This article was first published at PV Magazine. Reproduced with permission.  

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  • Renewable energy is the energy of the future but it is not yet ready to “cover” the electrical load for America.
    Until it can carry the load, America still needs electricity produced by fossil fuels.

    The problem with fossil fuel being used to create electricity is the exhaust of these combusted fossil fuels. They are bad for our atmosphere. This combusted exhaust is what is creating the effects of Climate Change.

    What is needed is this combusted exhaust needs to be given a purpose. It is no longer just wasted energy.
    In this combusted exhaust is a whole lot of Heat Energy. This heat energy needs to be removed / Recovered and utilized. Vent instead Cool Exhaust.
    In this combusted exhaust is a lot of CO2. This CO2 needs to be Transformed into useful – saleable products.
    In this combusted exhaust with the heat energy removed is a Lot of Water and this water needs to be Collected as it is becoming a precious commodity.

    The coal industry needs to embrace this Heat and Carbon Capture Utilization technology.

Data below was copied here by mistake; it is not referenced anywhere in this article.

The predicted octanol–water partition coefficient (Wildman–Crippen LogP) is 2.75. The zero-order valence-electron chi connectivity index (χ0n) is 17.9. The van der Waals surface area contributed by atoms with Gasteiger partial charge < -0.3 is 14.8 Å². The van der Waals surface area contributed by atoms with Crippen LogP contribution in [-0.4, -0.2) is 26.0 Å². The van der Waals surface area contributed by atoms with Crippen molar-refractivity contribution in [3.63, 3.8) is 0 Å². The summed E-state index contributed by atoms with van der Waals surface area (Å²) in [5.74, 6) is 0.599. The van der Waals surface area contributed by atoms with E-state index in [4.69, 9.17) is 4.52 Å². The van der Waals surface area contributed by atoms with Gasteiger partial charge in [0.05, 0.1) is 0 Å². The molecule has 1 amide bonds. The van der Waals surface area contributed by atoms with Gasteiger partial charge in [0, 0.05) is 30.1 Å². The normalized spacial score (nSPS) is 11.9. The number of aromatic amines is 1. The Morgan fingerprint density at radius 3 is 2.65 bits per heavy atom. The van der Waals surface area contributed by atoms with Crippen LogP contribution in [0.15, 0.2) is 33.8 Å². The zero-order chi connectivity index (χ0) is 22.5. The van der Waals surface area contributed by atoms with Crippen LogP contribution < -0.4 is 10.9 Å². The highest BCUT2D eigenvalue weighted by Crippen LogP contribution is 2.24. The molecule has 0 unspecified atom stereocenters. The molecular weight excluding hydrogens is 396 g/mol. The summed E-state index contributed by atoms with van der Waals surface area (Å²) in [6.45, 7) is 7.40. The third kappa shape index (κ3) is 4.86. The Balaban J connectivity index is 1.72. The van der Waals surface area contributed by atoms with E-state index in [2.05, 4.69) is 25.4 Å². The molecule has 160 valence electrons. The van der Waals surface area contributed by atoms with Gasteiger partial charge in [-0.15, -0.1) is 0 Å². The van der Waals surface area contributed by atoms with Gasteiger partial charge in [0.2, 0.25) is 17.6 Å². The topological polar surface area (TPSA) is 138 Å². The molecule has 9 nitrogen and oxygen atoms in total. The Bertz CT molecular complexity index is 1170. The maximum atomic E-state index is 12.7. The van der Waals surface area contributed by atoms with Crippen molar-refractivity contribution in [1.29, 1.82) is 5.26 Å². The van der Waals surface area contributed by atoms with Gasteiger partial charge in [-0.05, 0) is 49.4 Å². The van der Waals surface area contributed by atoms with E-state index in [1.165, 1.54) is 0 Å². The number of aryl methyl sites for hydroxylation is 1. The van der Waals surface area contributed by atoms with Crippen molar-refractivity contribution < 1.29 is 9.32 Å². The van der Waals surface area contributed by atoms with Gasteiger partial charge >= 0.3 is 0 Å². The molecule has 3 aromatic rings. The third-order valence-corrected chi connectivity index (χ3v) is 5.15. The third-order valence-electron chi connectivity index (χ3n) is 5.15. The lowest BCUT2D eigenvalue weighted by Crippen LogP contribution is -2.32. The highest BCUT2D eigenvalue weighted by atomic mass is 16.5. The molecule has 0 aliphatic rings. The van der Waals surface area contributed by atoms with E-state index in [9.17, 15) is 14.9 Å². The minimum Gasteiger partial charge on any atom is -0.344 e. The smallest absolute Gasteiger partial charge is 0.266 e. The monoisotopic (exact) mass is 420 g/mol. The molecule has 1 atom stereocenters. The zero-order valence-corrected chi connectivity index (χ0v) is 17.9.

America still needs coal to provide us with electricity if we are going to continue to live the life styles we are accustomed to.
    Remove coal and give it to natural gas, where will natural gas pricing go?
    We have so much coal yet available. It needs to be combusted so clean that there are No chimneys at these power plants.

    The exhaust has been given a purpose!

    • Mike333

      Solar will be cheaper then current electric generation in All US Cities in less then 3 years. If the coal industry doesn’t change now they might as well declare bankruptcy now.

    • Ian

      Coal is carbon. Once it is burnt, it cannot be unburnt without expending a lot more energy. Trees and algae do this for free, but the ones we have got can barely cope with all the air we breath out let alone the exhaust from coal power stations, cars, planes and ships. If you want to store or sequester carbon you have got to do that before it is burnt. In other words: leave it in the ground. You can’t begin to imagine how difficult it is to dispose of all that gas made from even one lump of coal let alone railway trucks full of it. The coal producers and power station operators have plenty of very clever people working for them to talk on their behalf without needing little people like ourselves to do that for them. The pretty little polar bears and sea corals have hardly anyone to talk for them and need all the help they can get.

    • JonathanMaddox

      The heat energy from combustion is peanuts. The real problem is the additional *solar* heat energy which will be trapped on Earth by the carbon dioxide from combustion. The amount of energy in sunlight reaching the Earth dwarfs humanity’s industrial and private energy consumption by a factor of ten thousand to one.